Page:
The laser fusing technique

The laser fusing technique, developed at FORCE Technology, is based on the processing of a material pre-placed on the component surface. This pre-placement procedure is carried out by a suitable thermal spraying technique, such as plasma spraying or High Velocity Oxygen Fuel (HVOF). The coating material is typically present as a fine grained powder during spraying. The powder is melted, while passing an electrical discharge in an inert atmosphere and it is blown at high velocity against the component surface to which it attaches.

The thermally sprayed surface coating is characterized by being porous and mechanically adhered to the surface (see FIGURE 1a). During laser beam melting/fusing the coating is homogenized and thereby sealed/welded to the surface (see FIGURE 1b). In this state the coating is solid with no porosity and with a very low dilution (10–15%) with the parent material. In order to compensate, if necessary, for the dilution or in order to tailor a certain chemical composition, additional alloying elements can be added to the material simply by mixing it into the base powder used during spraying.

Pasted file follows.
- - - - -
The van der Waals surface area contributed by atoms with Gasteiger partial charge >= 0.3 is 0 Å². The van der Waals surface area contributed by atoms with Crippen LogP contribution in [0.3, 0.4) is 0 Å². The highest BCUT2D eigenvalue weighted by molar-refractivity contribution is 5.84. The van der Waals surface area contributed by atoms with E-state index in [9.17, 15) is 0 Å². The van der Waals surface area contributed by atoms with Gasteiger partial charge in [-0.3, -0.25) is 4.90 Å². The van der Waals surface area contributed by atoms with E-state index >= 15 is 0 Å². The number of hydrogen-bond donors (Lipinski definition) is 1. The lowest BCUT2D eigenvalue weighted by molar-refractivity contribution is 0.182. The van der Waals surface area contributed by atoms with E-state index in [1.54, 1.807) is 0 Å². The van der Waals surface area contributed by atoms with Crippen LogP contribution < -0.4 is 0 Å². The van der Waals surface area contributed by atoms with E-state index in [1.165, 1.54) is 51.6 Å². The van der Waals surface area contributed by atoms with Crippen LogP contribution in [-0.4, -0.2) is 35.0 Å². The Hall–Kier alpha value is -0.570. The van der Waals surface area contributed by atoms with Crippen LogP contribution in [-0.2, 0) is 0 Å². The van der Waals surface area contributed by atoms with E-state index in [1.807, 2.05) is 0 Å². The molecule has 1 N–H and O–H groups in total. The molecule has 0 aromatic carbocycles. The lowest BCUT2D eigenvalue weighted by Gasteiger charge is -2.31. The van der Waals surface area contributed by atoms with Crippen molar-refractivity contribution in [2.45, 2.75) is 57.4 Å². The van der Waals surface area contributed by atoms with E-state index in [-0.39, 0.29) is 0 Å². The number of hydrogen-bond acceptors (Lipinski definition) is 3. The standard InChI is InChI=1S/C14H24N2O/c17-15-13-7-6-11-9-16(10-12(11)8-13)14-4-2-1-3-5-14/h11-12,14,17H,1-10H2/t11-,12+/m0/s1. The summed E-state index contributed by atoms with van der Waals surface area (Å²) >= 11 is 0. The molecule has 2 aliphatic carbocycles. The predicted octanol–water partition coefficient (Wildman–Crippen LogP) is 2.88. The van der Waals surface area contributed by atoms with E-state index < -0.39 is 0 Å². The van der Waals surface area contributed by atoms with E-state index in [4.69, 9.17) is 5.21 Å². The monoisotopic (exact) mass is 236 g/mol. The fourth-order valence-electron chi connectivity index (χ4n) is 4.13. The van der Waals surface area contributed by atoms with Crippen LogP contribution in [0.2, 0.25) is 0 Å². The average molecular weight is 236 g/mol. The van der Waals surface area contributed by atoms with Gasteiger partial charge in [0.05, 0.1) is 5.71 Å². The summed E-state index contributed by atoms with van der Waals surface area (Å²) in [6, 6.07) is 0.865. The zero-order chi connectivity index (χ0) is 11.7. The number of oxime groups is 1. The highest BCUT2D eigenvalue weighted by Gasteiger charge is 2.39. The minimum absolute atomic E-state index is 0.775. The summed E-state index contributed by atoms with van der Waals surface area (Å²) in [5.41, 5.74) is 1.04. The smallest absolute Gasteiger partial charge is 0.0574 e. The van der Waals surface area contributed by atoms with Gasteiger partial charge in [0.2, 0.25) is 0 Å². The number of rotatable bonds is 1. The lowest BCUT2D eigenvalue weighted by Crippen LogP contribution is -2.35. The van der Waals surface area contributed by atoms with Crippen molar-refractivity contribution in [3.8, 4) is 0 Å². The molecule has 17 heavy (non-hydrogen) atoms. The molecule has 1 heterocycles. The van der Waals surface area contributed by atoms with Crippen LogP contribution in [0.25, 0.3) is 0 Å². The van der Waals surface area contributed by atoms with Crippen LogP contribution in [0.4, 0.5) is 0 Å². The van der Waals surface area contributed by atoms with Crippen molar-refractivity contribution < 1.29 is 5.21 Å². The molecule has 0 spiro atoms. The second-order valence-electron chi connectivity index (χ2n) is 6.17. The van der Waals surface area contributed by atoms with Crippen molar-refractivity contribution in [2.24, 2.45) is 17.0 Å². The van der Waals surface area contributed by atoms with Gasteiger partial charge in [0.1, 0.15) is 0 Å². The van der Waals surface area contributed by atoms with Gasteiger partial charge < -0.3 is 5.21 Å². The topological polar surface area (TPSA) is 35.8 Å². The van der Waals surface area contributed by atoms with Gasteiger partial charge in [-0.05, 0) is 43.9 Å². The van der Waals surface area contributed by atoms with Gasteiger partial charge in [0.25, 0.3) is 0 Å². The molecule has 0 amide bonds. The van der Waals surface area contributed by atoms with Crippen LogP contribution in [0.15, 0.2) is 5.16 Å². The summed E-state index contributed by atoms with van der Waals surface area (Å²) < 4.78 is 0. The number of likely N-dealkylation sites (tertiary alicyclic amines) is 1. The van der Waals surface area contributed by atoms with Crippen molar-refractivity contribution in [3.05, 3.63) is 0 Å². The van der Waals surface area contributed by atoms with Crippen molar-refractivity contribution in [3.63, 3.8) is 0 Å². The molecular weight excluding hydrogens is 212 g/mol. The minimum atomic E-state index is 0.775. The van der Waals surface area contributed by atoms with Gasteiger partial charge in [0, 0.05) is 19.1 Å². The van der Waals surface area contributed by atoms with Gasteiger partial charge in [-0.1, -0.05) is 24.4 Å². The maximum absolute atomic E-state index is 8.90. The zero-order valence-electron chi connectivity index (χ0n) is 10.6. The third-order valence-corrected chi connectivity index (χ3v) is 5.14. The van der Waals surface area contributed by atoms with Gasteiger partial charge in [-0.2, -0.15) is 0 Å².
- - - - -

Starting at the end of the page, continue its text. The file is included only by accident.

FIGURE 2. Laser fusing of a 200 mm diameter steel shaft. Cross section illustrates overlapping tracks. Layer thickness 0.7 mm.
Click here to enlarge image

In order to melt/fuse the thermally sprayed coating the laser beam typically scans the surface in an overlapping track pattern. Compared to the standard laser cladding process, wider tracks in the range 25–30 mm can be generated, thereby achieving a higher productivity and cost efficient process for the processing of larger component areas.

Different optical means for achieving a required uniform power distribution within the fused track can be considered. Either, traditional high-speed beam scanning techniques or tailored, mirror based, line focusing units may be preferred.

Commonly used wear- and corrosion-resistant coatings are the cobalt-based materials for example, the Stellite types. Also nickel-based very hard coatings including carbides of tungsten carbide for example are of industrial interest. For heat- and corrosion-resistant coatings the Inconel types are commonly preferred. Typically, these materials are self-fluxing alloys with silicon and boron to lower their melting points. Companies like Dolloro Stellite, Pac, Hoeganas, and Colmonoy supply such alloys.